HOPKINSVILLE, Ky. (WHAS11) -- On a clear day, you can see the white obelisk for miles, it towers over this section of Christian County, Kentucky marking the birthplace of Jefferson Davis.

"It's 351 feet,” explains Ron Vanover, Director of Recreational Parks/Historic Sites. “It's one of the tallest formed concrete structures in the world."

Born a few hundred yards away, Davis would leave the Commonwealth eventually becoming the President of the Confederacy.

For Eclipse Day, camp sites are set, vendors arriving and park rangers are preparing for crowds. About 5,000 to 8,000 people are expected to come here, not just coming for the history, but to take in the once-in-a-lifetime opportunity.

“We just know that we're well prepared and ready for the folks to visit us,” Director Vanover insisted.

By Friday afternoon, a handful of campers had arrived.

In the vender area south of the monument, 24-year Army Veteran Garry Merritt prepared his booth.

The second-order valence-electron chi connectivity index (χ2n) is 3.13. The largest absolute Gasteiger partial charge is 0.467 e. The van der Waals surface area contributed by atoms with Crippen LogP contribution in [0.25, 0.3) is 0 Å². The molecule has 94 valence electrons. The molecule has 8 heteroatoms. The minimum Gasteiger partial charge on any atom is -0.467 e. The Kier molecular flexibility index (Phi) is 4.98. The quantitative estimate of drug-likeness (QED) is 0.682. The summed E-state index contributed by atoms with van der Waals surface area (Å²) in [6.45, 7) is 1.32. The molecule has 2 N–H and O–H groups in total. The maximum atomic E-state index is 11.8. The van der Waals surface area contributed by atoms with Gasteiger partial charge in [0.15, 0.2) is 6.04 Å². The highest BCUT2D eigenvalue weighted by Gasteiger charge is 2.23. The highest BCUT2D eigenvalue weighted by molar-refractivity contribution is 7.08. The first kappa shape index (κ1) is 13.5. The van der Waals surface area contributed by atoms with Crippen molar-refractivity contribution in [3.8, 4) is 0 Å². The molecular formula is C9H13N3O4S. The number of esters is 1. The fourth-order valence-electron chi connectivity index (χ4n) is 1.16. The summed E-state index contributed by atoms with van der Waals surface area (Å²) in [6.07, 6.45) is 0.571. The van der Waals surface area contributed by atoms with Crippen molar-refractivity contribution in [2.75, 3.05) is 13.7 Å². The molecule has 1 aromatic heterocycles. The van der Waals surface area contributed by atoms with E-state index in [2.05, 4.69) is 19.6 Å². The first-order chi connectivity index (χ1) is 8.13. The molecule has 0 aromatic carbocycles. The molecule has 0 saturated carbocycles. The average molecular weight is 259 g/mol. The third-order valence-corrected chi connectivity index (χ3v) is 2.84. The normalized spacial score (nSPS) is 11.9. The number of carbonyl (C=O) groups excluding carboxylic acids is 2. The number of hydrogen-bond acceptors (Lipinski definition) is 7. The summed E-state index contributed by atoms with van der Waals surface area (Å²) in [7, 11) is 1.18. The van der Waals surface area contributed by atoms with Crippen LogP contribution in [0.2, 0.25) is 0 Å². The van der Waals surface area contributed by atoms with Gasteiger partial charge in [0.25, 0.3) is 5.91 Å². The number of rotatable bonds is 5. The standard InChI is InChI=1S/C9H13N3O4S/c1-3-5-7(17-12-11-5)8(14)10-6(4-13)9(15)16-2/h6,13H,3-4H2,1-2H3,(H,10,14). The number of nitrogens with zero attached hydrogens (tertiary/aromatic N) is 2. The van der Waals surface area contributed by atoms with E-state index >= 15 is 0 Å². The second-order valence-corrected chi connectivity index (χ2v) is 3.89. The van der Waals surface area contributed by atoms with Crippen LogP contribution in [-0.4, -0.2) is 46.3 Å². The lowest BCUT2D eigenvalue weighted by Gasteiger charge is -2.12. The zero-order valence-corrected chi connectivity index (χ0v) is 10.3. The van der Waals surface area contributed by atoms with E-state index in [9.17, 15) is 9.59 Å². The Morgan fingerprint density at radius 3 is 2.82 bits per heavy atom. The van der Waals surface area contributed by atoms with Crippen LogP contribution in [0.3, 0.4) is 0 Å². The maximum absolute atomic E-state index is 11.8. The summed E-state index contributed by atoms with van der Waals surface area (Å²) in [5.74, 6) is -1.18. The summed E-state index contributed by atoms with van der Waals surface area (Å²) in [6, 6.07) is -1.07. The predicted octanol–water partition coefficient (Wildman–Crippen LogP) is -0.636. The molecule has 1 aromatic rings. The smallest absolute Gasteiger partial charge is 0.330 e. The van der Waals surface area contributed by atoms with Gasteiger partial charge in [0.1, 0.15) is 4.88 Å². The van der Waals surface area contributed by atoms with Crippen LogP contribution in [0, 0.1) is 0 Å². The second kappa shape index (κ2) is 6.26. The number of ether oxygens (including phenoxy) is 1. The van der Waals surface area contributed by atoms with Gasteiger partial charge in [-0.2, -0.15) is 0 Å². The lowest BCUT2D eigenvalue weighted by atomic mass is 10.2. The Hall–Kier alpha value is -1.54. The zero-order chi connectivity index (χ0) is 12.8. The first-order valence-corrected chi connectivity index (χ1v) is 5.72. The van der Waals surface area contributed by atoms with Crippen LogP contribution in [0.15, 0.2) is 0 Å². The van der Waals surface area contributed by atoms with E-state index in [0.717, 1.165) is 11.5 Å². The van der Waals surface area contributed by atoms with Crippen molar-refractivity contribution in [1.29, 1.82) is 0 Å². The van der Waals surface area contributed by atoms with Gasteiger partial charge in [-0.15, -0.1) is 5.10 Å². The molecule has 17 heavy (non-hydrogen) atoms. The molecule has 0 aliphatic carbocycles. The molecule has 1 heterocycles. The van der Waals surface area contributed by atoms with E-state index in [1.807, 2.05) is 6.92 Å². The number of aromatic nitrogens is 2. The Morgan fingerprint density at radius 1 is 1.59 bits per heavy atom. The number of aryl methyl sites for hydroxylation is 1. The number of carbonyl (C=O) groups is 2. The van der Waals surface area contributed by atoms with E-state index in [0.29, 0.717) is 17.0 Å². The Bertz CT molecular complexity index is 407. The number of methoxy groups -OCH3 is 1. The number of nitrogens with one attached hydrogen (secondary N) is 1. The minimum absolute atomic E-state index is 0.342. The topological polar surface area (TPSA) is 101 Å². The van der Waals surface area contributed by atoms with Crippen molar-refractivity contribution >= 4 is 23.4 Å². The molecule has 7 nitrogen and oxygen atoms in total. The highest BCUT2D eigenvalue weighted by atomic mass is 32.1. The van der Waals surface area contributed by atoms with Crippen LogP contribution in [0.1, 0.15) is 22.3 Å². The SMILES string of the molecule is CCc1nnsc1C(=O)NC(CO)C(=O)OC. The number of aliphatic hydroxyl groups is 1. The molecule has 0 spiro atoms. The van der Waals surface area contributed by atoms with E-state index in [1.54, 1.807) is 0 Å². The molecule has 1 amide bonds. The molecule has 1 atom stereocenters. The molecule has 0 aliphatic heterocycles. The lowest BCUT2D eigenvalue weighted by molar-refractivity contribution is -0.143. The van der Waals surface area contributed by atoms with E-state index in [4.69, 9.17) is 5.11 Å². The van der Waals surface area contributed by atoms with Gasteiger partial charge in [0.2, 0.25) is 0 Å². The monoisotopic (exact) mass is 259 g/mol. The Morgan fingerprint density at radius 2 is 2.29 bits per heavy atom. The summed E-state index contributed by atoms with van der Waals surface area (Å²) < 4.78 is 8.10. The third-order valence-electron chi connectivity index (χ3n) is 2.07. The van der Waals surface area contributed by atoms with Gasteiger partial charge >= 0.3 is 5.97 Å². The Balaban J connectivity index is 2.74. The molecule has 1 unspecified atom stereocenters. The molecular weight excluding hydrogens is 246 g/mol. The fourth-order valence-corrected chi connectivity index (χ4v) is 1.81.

Mr. Merrit, an African American who grew up in Hopkinsville, is anxious to sell his Dem Kentucky Boy's BBQ to those taking in Eclipse Day at the Jefferson Davis State Historic Site.

“I'm looking forward to greeting them regardless of what walk they're walking”, said Mr. Merrit. “I'm looking forward to greeting everybody with a smile and hopefully they'll take us in the same way".

As for the Confederate monument debate tearing at the fabric of our nation, he sides with those wanting to leave these types of markers in place.

“We're kind of spending too much time trying to figure out a way to hate and it just takes a little bit of time to just like and love,” he explained.

He recalled growing up visiting this site with his family, “When I'm coming down the street and I see that monument it takes me back to when I was in the 4th, 5th grade, field trips coming here. Actually, my mom used to bring our family here just, you know, summer vacation type thing. We couldn't afford a vacation so just sitting on the grounds here picnicking with my other siblings just enjoying the monument."

Director Vanover said the parks have taken no different precautions for this weekend following recent events. He added, “We have emergency action plans that we implement at all of our state park systems dealing with all of our special events.”

Organizers don't expect trouble, but some expect the eclipse will overshadow the other big national story and for at least 2 minutes 40.1 seconds people will find at least one shared moment to bridge the divide.